TUPELO – Cedars Health Center has officially opened a new chapter on the Traceway Retirement Community in west Tupelo.
The nursing home once kept more than 100 elders before the Green Houses opened, creating a home-like atmosphere for those who needed long-term care.
The Traceway community celebrated the Cedar’s new life as a short-stay rehabilitation center with a ribbon-cutting Thursday afternoon.
“We want them to come get the therapy they need and go back home,” said Alan Brown, chief operations officer for Mississippi Methodist Senior Services, Traceway’s parent organizations.
The Cedars dining room is now a spacious rehab gym with space for physical, occupational and speech therapy. The former activities room is now a cafeteria.
Twenty-four of the 28 rooms – located primarily in the center’s Gordon Houston wing – are private.
“That’s very unusual for a short-stay rehab center,” Brown said.
Most of the short-stay rehab patients have been in the hospital because of injury, illness or surgery.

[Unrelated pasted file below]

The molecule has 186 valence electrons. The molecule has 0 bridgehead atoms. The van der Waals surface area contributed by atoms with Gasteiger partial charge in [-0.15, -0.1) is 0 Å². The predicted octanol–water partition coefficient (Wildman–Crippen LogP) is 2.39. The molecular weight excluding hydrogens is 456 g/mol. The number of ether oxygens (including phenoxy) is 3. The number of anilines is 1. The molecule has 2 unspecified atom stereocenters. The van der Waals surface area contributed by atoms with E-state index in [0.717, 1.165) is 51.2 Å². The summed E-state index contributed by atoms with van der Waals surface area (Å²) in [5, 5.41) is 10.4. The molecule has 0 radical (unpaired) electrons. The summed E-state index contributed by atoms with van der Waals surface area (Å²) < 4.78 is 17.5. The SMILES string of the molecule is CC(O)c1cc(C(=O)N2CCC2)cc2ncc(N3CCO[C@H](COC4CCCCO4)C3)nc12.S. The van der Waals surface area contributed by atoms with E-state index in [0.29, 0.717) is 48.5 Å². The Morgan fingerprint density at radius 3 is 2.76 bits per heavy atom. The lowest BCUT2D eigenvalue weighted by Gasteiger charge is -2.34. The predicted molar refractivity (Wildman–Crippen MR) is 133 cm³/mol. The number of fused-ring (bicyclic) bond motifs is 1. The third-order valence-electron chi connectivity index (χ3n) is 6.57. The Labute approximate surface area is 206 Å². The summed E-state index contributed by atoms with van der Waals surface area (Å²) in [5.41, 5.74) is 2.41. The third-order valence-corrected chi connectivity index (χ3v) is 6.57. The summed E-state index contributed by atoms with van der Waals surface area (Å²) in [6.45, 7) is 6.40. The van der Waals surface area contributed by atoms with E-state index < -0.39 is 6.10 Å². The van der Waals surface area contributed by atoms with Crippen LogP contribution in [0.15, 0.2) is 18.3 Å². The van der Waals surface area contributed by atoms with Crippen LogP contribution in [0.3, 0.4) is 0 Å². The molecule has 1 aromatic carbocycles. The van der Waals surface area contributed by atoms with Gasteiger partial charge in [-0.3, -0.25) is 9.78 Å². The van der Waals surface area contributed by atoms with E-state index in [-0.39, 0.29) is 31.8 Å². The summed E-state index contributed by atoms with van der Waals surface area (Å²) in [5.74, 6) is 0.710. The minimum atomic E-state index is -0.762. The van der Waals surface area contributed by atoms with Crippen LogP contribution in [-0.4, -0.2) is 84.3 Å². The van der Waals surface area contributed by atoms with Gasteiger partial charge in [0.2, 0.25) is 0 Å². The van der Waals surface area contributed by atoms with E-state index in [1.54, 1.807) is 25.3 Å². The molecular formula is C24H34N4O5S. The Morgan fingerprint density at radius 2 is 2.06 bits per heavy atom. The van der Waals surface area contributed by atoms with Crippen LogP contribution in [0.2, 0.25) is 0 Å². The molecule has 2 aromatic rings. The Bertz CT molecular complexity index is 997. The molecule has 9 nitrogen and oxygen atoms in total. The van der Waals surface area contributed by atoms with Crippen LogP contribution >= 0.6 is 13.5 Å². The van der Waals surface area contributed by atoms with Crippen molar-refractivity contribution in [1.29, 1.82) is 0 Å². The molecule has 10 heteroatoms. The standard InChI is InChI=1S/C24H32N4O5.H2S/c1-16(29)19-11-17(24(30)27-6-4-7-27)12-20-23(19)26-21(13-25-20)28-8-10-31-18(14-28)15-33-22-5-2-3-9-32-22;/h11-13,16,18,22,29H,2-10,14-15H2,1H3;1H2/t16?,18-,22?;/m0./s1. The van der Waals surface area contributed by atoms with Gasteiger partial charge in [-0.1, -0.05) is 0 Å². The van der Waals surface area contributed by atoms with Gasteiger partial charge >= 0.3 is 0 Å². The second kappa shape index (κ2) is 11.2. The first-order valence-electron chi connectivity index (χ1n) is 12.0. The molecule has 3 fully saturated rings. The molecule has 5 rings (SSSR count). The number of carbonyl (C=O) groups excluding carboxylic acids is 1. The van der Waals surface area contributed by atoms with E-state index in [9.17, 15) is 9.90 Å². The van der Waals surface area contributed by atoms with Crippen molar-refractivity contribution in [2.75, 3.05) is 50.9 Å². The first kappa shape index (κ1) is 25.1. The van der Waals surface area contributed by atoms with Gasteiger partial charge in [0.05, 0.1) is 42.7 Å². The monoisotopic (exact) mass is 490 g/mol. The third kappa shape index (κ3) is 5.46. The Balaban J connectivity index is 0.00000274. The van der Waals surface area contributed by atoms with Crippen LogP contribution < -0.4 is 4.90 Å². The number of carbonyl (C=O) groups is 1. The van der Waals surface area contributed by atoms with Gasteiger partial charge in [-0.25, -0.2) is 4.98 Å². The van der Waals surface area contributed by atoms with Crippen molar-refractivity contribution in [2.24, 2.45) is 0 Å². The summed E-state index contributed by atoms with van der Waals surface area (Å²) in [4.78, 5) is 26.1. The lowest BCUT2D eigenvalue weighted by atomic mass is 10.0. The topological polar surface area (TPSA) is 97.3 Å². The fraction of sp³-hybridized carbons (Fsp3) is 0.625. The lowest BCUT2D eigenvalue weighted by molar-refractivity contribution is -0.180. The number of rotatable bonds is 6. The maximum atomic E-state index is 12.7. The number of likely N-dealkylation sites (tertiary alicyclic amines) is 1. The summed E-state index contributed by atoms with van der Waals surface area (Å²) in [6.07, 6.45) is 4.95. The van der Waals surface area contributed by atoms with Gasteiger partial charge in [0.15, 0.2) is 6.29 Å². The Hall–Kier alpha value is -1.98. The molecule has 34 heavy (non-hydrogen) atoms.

“During their stay, we focus on improving their strength and endurance and restoring them to their prior level of function,” said Alisha Comer, lead therapist.
If the patients can’t achieve that prior level of function, they focus on strategies for compensation.
“We have a good success rate of returning people home,” said Jerry South, executive director for Traceway Retirement Community.
The center also provides outpatient therapy for people who live across the Traceway campus in the independent living cottages and manor or assisted living center. Eventually plans call for the outpatient services to be available to the public beyond the campus, Brown said.
“Traceway is unique because it provides a continuum of care,” South said. “It really meets a need.”
Contact Michaela Gibson Morris at (662) 678-1599 or email@example.com.
Michaela Gibson Morris/NEMS Daily Journal